Ferrari led the pack again. The Italian sports cars accounted for seven of the top 10 sales at auctions in California that fetched US$390.6 million (S$549 million).
The sales were part of a six-day car extravaganza that ended on Sunday in the coastal towns of Carmel and Monterey and at the Pebble Beach golf course.
The preliminary tally fell short of US$402.6 million in equivalent sales last year, according to Hagerty, a Traverse City, Michigan- based insurer and classic car database that tracks auction results.
Prices for classic cars are levelling off following a period of record sales driven by expanding global wealth. While demand for Ferraris is still strong, even these cars felt the pinch. The top lot this year was a US$17.6-million Ferrari, compared with last year, when a Ferrari 250 GTO Berlinetta fetched US$38.1 million, a record for a car sold at auction globally.
This year, 128 Ferraris were offered - the largest number ever at classic car auctions - and 25 per cent did not sell, according to Hagerty. The totals provided by Hagerty include post-auctions' private sales but exclude sales at a smaller company, Rick Cole.
"Buyers are highly selective, even if it's a new buyer with all the money in the world," said Mr McKeel Hagerty, chief executive officer of Hagerty. "Overpaying for a car can be embarrassing later."
RM Sotheby's sold the week's top lot: a red 1964 Ferrari 250 LM, one of 32 of its kind, for US$17.6 million, a record for the model. It was part of a private collection of 25 cars that included other Ferraris, Lamborghinis and Bugattis.
The group took US$75.4 million, setting a record for a private collection sold during a single-day auction. The previous US$66 million record for the category was set last year at Bonhams.
An orange 1998 McLaren F1 sports car sold for US$13.8 million. A 2005 Ferrari Enzo, built as a gift for Pope John Paul II, fetched US$6.1 million. RM Sotheby's said it tallied US$172.7 million during the week, including post-auction private sales.
The biggest disappointment was a yellow 1960 Ferrari 250 GT SWB Berlinetta Competizione, which was estimated at US$17 million and failed to meet its reserve price. The car did not sell privately as of Sunday, according to an RM Sotheby's spokesman.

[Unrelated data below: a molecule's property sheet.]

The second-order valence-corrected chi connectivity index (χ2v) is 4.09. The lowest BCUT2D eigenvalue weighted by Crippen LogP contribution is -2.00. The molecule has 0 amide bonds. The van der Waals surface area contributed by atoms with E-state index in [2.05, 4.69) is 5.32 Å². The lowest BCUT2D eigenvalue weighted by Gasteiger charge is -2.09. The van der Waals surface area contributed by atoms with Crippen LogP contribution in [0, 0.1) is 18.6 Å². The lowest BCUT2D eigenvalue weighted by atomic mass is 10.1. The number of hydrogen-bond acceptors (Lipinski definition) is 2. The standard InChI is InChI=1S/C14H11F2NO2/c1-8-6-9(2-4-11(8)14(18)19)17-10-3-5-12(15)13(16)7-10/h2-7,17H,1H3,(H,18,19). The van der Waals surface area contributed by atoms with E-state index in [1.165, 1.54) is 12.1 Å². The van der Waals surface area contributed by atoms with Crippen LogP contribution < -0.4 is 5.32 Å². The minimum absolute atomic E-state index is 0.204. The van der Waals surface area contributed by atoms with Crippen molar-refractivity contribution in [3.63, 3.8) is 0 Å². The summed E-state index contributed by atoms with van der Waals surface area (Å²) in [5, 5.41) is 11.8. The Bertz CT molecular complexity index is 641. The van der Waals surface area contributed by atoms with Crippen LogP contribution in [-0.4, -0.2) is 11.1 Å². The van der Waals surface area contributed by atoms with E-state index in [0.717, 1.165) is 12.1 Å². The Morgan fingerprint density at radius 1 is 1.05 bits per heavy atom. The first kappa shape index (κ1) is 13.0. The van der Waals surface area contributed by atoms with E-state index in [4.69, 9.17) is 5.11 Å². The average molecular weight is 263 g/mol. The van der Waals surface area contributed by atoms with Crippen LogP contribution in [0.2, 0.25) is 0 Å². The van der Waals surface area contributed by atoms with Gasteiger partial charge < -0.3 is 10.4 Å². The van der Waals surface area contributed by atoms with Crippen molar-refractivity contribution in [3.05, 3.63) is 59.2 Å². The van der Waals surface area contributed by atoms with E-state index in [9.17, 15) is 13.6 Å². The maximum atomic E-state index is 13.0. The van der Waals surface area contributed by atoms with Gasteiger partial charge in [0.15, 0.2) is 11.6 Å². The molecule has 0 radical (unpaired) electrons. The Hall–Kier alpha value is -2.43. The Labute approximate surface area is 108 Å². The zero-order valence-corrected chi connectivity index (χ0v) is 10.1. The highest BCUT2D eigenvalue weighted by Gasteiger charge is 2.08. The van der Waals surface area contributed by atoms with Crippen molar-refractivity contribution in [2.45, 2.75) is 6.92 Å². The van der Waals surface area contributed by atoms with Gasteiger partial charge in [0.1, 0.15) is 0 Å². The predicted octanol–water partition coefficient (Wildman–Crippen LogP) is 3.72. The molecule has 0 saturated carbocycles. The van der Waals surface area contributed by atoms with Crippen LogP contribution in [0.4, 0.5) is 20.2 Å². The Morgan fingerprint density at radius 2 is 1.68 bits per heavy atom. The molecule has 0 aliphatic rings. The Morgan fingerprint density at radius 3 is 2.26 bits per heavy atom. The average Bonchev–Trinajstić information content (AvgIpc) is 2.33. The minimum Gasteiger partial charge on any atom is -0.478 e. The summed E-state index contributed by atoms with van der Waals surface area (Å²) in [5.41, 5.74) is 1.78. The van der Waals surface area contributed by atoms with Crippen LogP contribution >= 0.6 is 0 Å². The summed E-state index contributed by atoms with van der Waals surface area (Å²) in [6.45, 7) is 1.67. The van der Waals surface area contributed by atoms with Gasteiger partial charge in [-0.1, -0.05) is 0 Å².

A red Ferrari led the sales at each of the three major auction houses. "Ferraris are like Patek Philippe watches," said Mr Doug Wolford, chief executive officer of Convergent Wealth Advisors, a wealth management firm. "There will always be people who want them."
A red 1961 Ferrari 250 GT SWB California Spider - one of only 37 of its kind - fetched US$16.8 million at Gooding & Co on Sunday, within the estimated range.
Gooding said it sold US$128.1 million of cars. Bonhams sold a 1959 Ferrari 250 GT Competizione Alloy Berlinetta, a sports car that placed third at the 1959 Tour de France car race, for US$8.5 million. It had an estimate of US$9 million to US$12 million. Bonhams said its sales totalled US$46.7 million.
Ferraris were not the only popular cars on the block. A 1956 Fiat Eden Roc, which was designed to drive people from a house to a beach, hammered for US$660,000. With no doors and no roof, the sleek, cream-coloured vehicle resembles a boat on wheels. One of only two made, it has mahogany bumpers and a wraparound rear seat.
Another Fiat - a 1953 green-blue Fiat 8V Supersonic that had the same owner for 36 years - sold at Bonhams for US$1.8 million, matching its low estimate. A 1953 Jaguar C-Type Works lightweight roadster fetched US$13.2 million at RM Sotheby's, a record for the model.
By the end of Sunday, six auction houses sold 803 of the offered 1,386 lots, representing a 58 per cent sell-through rate and average sale price of US$479,557.
That is a decline from last year's average of US$540,366 and 61 per cent sell-through rate, according to Hagerty.